We are Engage• 3 Min read

5th January 2021

Support For Teachers New To Remote Teaching (and for those who need a bit of a refresher!)

Following the government’s announcement of the national lockdown requiring schools to move to online learning, our Partnership and Development team,  consisting of teachers and school leaders, have come up with some helpful tips to assist a smooth transition from classroom-based learning to online learning.

Safeguarding and Professionalism

Use a school Teams/Zoom/Google online account to carry out any online learning and make sure you have checked the security settings. You should check with your line manager at school if you are unclear about any of this before beginning


Ensure you have read and understood any of the online safeguarding material provided by the school. If you haven’t been sent anything, check the school website’s policies pages and ensure you are clear that you know how to ensure the safety of both your pupils and yourself. Make sure you know who the school’s designated safeguarding lead is and what the procedure is for reporting any concerns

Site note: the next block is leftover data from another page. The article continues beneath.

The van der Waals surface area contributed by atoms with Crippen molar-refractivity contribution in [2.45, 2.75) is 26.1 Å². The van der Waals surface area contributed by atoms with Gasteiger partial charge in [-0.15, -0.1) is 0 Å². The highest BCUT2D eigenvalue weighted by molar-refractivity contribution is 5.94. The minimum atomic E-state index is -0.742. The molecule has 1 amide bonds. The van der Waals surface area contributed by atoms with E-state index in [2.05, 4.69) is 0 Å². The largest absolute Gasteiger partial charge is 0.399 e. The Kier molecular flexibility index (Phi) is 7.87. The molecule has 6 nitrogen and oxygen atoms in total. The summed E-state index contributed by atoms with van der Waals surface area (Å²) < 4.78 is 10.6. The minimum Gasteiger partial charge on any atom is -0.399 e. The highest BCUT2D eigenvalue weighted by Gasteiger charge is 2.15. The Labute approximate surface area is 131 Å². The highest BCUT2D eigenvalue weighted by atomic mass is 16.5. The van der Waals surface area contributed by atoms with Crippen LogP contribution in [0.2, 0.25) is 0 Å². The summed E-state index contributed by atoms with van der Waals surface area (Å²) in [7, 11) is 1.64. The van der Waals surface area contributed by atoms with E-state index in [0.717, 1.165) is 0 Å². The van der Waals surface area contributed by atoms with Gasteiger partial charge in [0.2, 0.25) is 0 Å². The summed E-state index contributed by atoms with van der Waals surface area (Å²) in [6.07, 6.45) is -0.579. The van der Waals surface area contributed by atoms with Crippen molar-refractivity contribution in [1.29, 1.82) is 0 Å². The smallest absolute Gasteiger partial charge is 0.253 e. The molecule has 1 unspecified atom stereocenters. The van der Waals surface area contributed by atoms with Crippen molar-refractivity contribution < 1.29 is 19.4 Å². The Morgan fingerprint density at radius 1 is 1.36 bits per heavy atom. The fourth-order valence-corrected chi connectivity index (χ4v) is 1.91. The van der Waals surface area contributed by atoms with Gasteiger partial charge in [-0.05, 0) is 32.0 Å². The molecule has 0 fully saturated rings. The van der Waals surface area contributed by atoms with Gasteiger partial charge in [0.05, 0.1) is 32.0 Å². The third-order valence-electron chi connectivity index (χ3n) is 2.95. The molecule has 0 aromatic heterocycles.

Set your camera up in such a way so that there is nothing in the background which could compromise you as a teaching professional or that you would just rather your pupils did not see. This could include:

  • Book titles or covers which might be deemed age-inappropriate or culturally inappropriate for your pupils to see
  • Materials expressing overt political affiliations
  • Photos featuring inappropriate material or even photos with gestures
  • Photos of family or friends


Double-check that your technology is working beforehand and, if you are sharing your screen, be careful to close any windows or tabs which could compromise you as a teaching professional or that you would just rather your pupils did not see. This is particularly important when it comes to school emails which may contain sensitive and confidential information


Ensure you are delivering the learning materials in a way which allows students the best opportunity to retain key information. Additionally, create opportunities in each session for students to demonstrate their progress either through live responses or emailing work immediately. As much as possible, attempt to make the learning engaging and interesting to ensure the best possible outcomes for the students.


Follow the curriculum as indicated by your head of subject or key phase. Provide that person with regular updates of your progress to reassure them the students in your care on track with their learning.


It’s important to follow the school’s policy with regard to absenteeism and ensure you are aware of the protocol within your department / year group for getting catch-up work to anyone who misses online learning time


Ensure you engage with any allocated communication time with those responsible for the wellbeing of the pupils in your care to provide updates around learning as well as to discuss any concerns that arise. Staff responsible could include: